How US Primary Care Is Falling Behind the Developed World
Policy + Politics

How US Primary Care Is Falling Behind the Developed World


As America continues to age, many U.S. primary care physicians swamped by older patients fear that their practices are inadequate to fully treat and counsel the sickest and frailest patents, according to a new survey by the Commonwealth Fund.

Nearly one in four primary care doctors – internists, family physicians, geriatric specialists and others – said their practices are not equipped to manage care for patients with multiple chronic conditions, such as heart and lung disease and diabetes, according to the study by the philanthropic and research organization.

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Moreover, 84 percent said their practices lacked the training and experience to manage the care of patients with severe mental health problems, such as dementia and Alzheimer’s – a fatal disease that effects more than 5 million senior Americans. Nor do some of them feel well equipped to advise patients and their families on the need for long-term home care or community based social services.

These were some of the findings of the survey of doctors in 10 industrialized countries, including the U.S. and Canada. The physicians were asked to compare their experiences in providing care to patients with complex problems, using health information technology, and coordinating care outside of office.

Although the U.S. has a younger population than many other developed countries, the study notes, “The U.S. has a higher share of patients with multiple chronic conditions, severe mental illnesses and other significant health care challenges.”

As a group, these older, sicker patients constitute a disproportional share of health care spending in this country, and yet they do not fare well – in part because the nation’s primary care practices are ill prepared to meet their needs,” the study asserts.

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Although the U.S. population is rapidly aging and in need of quality medical treatment, fewer and fewer medical students are choosing to become primary care physicians – opting instead for better-paying specialties.

According to a recent survey by the Kaiser Family Foundation, there are a total of 435,084 general practitioners in the U.S., including 179,040 practicing internal medicine, 127,756 in family practices and just 1,188  in geriatrics.

By one estimate, only 30 percent of all physicians in the U.S. are practicing primary care medicine. Meanwhile, there were more than 44 million people 65 and older in 2013, or 14 percent of the overall population, with estimates that number will grow to 98.2 million by 2060 – or one in four Americans.

“If it were properly staffed and compensated and strengthened, primary care could play a major role in helping to improve quality and control costs going forward,” Eric C. Schneider, a senior vice president for research at Commonwealth Fund and co-author of the study, said in an interview Tuesday. “But it’s really going to take an investment in strengthening primary care.”

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“We have a system that is very heavy on specialist care but not primary care, so we don’t have a sufficient number of primary care doctors,” said John Rother, president and CEO of the National Coalition on Health Care. “And we have the baby boomers adding to Medicare at the rate of 10,000 every day. And the boomers are now getting to their 70s, when multiple conditions become common.”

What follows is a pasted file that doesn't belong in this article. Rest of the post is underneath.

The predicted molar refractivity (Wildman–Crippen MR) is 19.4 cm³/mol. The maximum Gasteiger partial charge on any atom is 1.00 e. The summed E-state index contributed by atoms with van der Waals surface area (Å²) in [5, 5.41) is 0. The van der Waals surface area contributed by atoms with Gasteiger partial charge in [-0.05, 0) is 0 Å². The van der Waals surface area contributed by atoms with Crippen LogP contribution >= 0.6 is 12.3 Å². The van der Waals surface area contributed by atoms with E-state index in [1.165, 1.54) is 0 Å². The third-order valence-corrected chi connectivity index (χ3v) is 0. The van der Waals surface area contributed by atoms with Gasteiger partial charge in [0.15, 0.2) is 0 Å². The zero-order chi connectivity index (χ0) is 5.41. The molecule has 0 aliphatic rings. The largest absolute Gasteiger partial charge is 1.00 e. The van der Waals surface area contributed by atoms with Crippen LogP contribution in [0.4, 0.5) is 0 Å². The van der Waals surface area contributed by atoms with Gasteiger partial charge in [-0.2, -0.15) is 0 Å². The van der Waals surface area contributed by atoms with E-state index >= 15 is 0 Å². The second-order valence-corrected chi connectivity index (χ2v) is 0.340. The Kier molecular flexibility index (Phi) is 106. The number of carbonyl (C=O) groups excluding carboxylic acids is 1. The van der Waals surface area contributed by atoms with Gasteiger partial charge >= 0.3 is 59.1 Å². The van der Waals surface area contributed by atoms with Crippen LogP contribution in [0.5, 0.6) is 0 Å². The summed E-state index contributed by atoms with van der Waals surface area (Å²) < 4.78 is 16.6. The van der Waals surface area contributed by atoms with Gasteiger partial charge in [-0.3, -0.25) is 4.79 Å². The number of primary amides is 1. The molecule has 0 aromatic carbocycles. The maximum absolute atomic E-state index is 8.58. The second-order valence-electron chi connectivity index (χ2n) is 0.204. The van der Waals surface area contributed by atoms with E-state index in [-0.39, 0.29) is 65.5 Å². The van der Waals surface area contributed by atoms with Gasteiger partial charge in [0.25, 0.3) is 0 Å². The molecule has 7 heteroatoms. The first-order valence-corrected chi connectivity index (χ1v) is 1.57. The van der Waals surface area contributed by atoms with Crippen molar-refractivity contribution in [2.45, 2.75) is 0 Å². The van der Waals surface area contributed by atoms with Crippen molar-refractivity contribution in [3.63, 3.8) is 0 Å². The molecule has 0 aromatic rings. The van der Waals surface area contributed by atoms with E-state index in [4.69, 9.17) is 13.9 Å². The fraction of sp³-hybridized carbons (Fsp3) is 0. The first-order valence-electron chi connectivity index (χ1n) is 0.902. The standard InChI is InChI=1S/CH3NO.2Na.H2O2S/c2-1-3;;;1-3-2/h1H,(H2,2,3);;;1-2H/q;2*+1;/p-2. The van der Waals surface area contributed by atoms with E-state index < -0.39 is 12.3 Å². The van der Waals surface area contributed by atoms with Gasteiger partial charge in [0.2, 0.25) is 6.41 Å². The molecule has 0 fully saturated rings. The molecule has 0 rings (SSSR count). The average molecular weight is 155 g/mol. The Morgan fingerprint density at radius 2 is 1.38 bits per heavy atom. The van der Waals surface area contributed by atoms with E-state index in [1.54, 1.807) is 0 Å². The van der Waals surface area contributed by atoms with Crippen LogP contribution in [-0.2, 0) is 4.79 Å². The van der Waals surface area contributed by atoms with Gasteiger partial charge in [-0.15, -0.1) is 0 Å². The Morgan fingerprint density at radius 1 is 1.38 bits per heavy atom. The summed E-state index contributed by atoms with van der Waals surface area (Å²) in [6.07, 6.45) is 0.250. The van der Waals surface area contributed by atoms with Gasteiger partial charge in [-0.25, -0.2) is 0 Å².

“So that’s not a good picture,” he added. “It’s a mismatch between the need and the ability to deliver the appropriate care.”

Researchers analyzed survey responses from more than 11,000 primary care doctors in Australia, Canada, Germany, the Netherlands, New Zealand, Norway, Sweden, Switzerland, the United Kingdom, and the United States.  The doctors were asked to assess how well prepared their practices were – in terms of training and organization to meet the challenge of treating older patients with complex health care problems.  

Physicians in the Netherland and Germany indicated they were the most confident in their ability to meet their patients’ needs, with only 12 percent saying they felt unprepared.

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By contrast, many U.S. doctors interviewed conceded their practices were behind in training and could do a lot more for older patients in terms of responding to emergencies, steering them to the right specialists or simply following up with patients after they are discharged from a hospital.

For instance, only one in three primary care doctors interviewed said they were notified when one of their patients was discharged from the hospital or seen in an emergency room, according to the report. By contrast, 69 percent of doctors in the Netherlands – the country with the best overall performance – reported that they were always notified at the time of their patients’ release.

“Across most countries, about half of doctors said their practices routinely coordinate care with home care providers,” according to the study. “In the U.S., just over 40 percent reported communicating with social service providers on issues related to housing, meals, and transportation, compared with 65 percent of practices in the United Kingdom.’

One of a doctor’s more important responsibilities is to serve as quarterback for their patients in arranging for referrals and responding to crises. However, according to the Commonwealth Fund survey, slightly less than 40 percent of U.S. primary care doctors had arranged for patients to receive after-hours care without going to the emergency room.

That was the lowest rate in the survey – in contrast with 94 percent in the Netherlands, 92 percent in New Zealand, and 89 percent in the United Kingdom.